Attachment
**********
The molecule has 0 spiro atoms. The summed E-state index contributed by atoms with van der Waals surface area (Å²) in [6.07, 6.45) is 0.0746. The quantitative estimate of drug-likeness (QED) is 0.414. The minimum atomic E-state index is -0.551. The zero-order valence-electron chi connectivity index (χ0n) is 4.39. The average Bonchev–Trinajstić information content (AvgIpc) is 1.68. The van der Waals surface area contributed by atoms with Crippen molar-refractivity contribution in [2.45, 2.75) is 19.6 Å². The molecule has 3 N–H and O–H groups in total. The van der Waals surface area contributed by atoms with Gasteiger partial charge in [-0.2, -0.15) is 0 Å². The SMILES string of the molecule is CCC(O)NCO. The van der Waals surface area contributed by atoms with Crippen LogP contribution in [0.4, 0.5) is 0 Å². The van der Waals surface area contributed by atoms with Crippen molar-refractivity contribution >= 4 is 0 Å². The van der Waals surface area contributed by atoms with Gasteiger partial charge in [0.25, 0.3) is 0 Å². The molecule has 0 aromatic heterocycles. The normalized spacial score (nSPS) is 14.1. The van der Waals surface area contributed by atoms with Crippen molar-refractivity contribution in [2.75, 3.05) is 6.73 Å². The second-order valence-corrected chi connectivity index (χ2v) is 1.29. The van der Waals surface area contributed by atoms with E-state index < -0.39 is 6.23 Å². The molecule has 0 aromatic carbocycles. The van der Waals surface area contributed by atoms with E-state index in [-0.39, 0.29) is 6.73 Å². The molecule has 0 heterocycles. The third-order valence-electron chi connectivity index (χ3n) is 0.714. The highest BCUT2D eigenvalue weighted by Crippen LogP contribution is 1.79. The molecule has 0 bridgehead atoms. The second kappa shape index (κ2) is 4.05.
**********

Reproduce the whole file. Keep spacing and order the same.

The molecule has 0 spiro atoms. The summed E-state index contributed by atoms with van der Waals surface area (Å²) in [6.07, 6.45) is 0.0746. The quantitative estimate of drug-likeness (QED) is 0.414. The minimum atomic E-state index is -0.551. The zero-order valence-electron chi connectivity index (χ0n) is 4.39. The average Bonchev–Trinajstić information content (AvgIpc) is 1.68. The van der Waals surface area contributed by atoms with Crippen molar-refractivity contribution in [2.45, 2.75) is 19.6 Å². The molecule has 3 N–H and O–H groups in total. The van der Waals surface area contributed by atoms with Gasteiger partial charge in [-0.2, -0.15) is 0 Å². The SMILES string of the molecule is CCC(O)NCO. The van der Waals surface area contributed by atoms with Crippen LogP contribution in [0.4, 0.5) is 0 Å². The van der Waals surface area contributed by atoms with Crippen molar-refractivity contribution >= 4 is 0 Å². The van der Waals surface area contributed by atoms with Gasteiger partial charge in [0.25, 0.3) is 0 Å². The molecule has 0 aromatic heterocycles. The normalized spacial score (nSPS) is 14.1. The van der Waals surface area contributed by atoms with Crippen molar-refractivity contribution in [2.75, 3.05) is 6.73 Å². The second-order valence-corrected chi connectivity index (χ2v) is 1.29. The van der Waals surface area contributed by atoms with E-state index < -0.39 is 6.23 Å². The molecule has 0 aromatic carbocycles. The van der Waals surface area contributed by atoms with E-state index in [-0.39, 0.29) is 6.73 Å². The molecule has 0 heterocycles. The third-order valence-electron chi connectivity index (χ3n) is 0.714. The highest BCUT2D eigenvalue weighted by Crippen LogP contribution is 1.79. The molecule has 0 bridgehead atoms. The second kappa shape index (κ2) is 4.05.